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Patriots get the details

Tough schedule includes four games in prime time

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By Christopher L. Gasper
Globe Staff / April 15, 2009
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If the Patriots return to the playoffs this season, they will have earned it - at least on paper.

With a schedule that includes six playoff teams from last season - the Dolphins, Ravens, Colts, Falcons, Panthers, and Titans (owners of the NFL's best regular-season mark at 13-3) - the Patriots will find that the path to the postseason won't be a walk in the park.

The combined 2008 winning percentage of the Patriots' opponents is .590, third highest in the league, trailing the Dolphins (.594) and Panthers (.592). That winning percentage is the highest the Patriots have faced under Bill Belichick, who took over as head coach in 2000.

Under the league's scheduling rotation, the four AFC East teams face the AFC South and the NFC South teams this season. The Patriots' remaining two nondivisional opponents, the Ravens and Broncos, were determined by New England's second-place finish in the AFC East.

The Patriots' 2008 schedule had a 2007 opponents' winning percentage of .387, the lowest of any of the NFL's 32 teams, but New England still missed out on the playoffs despite an 11-5 record. The highest opponents' winning percentage entering 2008 belonged to the Steelers, who went on to win the Super Bowl.

The NFL announced last month that the Patriots would open their season Sept. 14 at Gillette Stadium in prime time (7 p.m.), hosting the Bills in a "Monday Night Football" matchup. The game is part of an ESPN doubleheader celebrating the 50th anniversary of the American Football League, which counts the Bills and Patriots among its original members.

One of four scheduled prime-time appearances in '09, the opener against Buffalo is expected to mark Tom Brady's return to action following the left knee injury he suffered in the 2008 opener and the Bills debut of flamboyant and combustible wide receiver Terrell Owens. It will also be the first of three occasions on which the Patriots wear replicas of the jerseys worn by the 1963 Boston Patriots, the first team in franchise history to win a division title.

New England begins the season with four of six games at home, playing host to the Bills, Falcons (Sept. 27), Ravens (Oct. 4), and Titans (Oct. 18). With a road game against the Jets in Week 2, the Patriots won't have to leave the Northeast until they visit Denver Oct. 11.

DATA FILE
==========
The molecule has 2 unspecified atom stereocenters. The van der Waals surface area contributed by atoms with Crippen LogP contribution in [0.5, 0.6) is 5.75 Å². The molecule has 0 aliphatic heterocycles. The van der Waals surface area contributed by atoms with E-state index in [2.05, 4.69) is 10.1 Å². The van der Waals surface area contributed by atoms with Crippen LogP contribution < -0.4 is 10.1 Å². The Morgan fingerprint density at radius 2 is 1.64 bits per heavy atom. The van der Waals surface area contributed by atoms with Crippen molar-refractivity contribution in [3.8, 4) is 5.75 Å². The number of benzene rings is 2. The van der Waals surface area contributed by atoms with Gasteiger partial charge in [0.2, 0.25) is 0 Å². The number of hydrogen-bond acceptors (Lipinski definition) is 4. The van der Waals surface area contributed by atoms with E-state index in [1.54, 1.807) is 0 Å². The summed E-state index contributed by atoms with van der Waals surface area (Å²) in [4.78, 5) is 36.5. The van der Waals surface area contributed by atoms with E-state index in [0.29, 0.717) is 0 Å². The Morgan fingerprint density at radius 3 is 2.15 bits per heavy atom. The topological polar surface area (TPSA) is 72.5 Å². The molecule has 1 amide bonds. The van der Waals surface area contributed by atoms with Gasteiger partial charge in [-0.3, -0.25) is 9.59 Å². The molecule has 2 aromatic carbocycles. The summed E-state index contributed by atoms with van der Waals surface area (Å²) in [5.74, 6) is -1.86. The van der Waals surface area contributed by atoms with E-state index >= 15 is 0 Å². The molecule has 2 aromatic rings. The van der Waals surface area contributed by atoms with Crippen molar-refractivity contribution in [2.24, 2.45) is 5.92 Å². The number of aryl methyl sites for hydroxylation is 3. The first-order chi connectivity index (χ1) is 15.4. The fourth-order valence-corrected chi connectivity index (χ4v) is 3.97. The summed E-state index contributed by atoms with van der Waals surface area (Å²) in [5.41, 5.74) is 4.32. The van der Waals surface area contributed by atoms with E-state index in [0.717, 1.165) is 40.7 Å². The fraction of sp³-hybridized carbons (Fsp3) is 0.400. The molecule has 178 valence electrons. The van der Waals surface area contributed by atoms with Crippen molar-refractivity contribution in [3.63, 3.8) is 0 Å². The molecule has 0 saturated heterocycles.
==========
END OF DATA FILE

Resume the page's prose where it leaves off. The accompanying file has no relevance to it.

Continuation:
Unlike last season, the Patriots will not have to travel to the West Coast. However, they do have a substantial sojourn.

The NFL had previously announced that the Patriots would face the Buccaneers at London's Wembley Stadium Oct. 25. The Buccaneers, who are sacrificing a home game, will serve as the home side for the contest, which will have a 1 p.m. Eastern start. The Patriots' bye week follows the trip to London, coming after seven games.

Things get tough after the bye, as the Patriots face the Dolphins at home Nov. 8 and then start a span of three prime-time road games in four weeks.

For the fifth straight year, the Patriots will face Peyton Manning and the Colts in November. The recurring rivals meet in Indianapolis in a "Sunday Night Football" showdown on NBC Nov. 15.

After hosting the Jets the following week, the Patriots play back-to-back night road games, traveling to New Orleans for a Monday night matchup Nov. 30 and then venturing to South Florida on a short week to face the defending AFC East champion Dolphins on Sunday night, Dec. 6.

Games in Weeks 11-17 are subject to the NFL's flexible scheduling policy, so the Patriots could have games shifted into or out of prime time. The maximum number of prime-time appearances a team is allowed is six, and only three teams per season are allowed that many.

The other December games are at home against the Panthers (Dec. 13), a road rematch with Buffalo (Dec. 20), and the home finale against Jacksonville (Dec. 27). The Patriots end the season in Houston Jan. 3, 2010.

Some other points of interest about the 2009 slate:

The Patriots get their first look at new Jets coach Rex Ryan, who replaced Eric Mangini, Sept. 20.

Former Boston College star and 2008 NFL Offensive Rookie of the Year Matt Ryan brings the Falcons to Foxborough Sept. 27. The Falcons and Panthers are the only two NFL teams that have yet to play a regular-season game at Gillette Stadium since it opened in 2002.

Neither Matt Cassel nor Jay Cutler will be at quarterback for the Broncos when the Patriots travel to Denver Oct. 11 to face former New England offensive coordinator Josh McDaniels, who left the Patriots in January to become Denver's head coach.

After closing last season against Buffalo in wildly windy conditions, the Patriots might have to batten down the hatches again, with the Dec. 20 date in Orchard Park, N.Y.

Running back Fred Taylor, whom the Patriots signed as a free agent this offseason, will have a chance to face the team he spent the first 11 seasons of his career with when the Jaguars travel to Gillette Stadium.

Christopher L. Gasper can be reached at cgasper@globe.com.

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